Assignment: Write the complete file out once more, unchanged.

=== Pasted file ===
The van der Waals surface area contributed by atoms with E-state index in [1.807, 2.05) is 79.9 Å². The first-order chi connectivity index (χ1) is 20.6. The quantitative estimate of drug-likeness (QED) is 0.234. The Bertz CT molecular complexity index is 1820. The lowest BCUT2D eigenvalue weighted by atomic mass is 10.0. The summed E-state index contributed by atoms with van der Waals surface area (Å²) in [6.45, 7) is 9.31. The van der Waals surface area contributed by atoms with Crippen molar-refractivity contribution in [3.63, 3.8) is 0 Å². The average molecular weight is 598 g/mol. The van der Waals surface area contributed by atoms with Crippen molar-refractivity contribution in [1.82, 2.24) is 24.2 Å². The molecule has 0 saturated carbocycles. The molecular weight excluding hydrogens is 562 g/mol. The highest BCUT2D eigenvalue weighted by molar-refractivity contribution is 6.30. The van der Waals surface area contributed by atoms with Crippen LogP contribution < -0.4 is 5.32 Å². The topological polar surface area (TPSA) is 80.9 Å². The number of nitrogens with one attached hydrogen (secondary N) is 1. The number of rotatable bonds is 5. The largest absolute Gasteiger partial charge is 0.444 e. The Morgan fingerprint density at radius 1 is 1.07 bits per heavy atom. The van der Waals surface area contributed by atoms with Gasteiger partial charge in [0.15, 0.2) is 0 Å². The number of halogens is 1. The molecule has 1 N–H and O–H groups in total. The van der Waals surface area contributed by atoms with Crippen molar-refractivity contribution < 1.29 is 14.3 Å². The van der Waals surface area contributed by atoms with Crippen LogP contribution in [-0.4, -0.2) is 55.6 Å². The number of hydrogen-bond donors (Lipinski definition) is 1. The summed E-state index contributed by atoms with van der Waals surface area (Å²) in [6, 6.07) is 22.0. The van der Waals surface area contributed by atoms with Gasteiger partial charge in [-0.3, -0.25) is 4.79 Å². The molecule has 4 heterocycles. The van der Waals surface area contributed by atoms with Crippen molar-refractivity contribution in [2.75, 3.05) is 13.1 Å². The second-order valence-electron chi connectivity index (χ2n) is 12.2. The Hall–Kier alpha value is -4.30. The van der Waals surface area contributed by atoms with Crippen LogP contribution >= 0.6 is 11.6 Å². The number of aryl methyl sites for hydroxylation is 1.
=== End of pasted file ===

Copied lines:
The van der Waals surface area contributed by atoms with E-state index in [1.807, 2.05) is 79.9 Å². The first-order chi connectivity index (χ1) is 20.6. The quantitative estimate of drug-likeness (QED) is 0.234. The Bertz CT molecular complexity index is 1820. The lowest BCUT2D eigenvalue weighted by atomic mass is 10.0. The summed E-state index contributed by atoms with van der Waals surface area (Å²) in [6.45, 7) is 9.31. The van der Waals surface area contributed by atoms with Crippen molar-refractivity contribution in [3.63, 3.8) is 0 Å². The average molecular weight is 598 g/mol. The van der Waals surface area contributed by atoms with Crippen molar-refractivity contribution in [1.82, 2.24) is 24.2 Å². The molecule has 0 saturated carbocycles. The molecular weight excluding hydrogens is 562 g/mol. The highest BCUT2D eigenvalue weighted by molar-refractivity contribution is 6.30. The van der Waals surface area contributed by atoms with Crippen LogP contribution < -0.4 is 5.32 Å². The topological polar surface area (TPSA) is 80.9 Å². The number of nitrogens with one attached hydrogen (secondary N) is 1. The number of rotatable bonds is 5. The largest absolute Gasteiger partial charge is 0.444 e. The Morgan fingerprint density at radius 1 is 1.07 bits per heavy atom. The van der Waals surface area contributed by atoms with Gasteiger partial charge in [0.15, 0.2) is 0 Å². The number of halogens is 1. The molecule has 1 N–H and O–H groups in total. The van der Waals surface area contributed by atoms with Crippen molar-refractivity contribution < 1.29 is 14.3 Å². The van der Waals surface area contributed by atoms with Crippen LogP contribution in [-0.4, -0.2) is 55.6 Å². The number of hydrogen-bond donors (Lipinski definition) is 1. The summed E-state index contributed by atoms with van der Waals surface area (Å²) in [6, 6.07) is 22.0. The van der Waals surface area contributed by atoms with Gasteiger partial charge in [-0.3, -0.25) is 4.79 Å². The molecule has 4 heterocycles. The van der Waals surface area contributed by atoms with Crippen molar-refractivity contribution in [2.75, 3.05) is 13.1 Å². The second-order valence-electron chi connectivity index (χ2n) is 12.2. The Hall–Kier alpha value is -4.30. The van der Waals surface area contributed by atoms with Crippen LogP contribution >= 0.6 is 11.6 Å². The number of aryl methyl sites for hydroxylation is 1.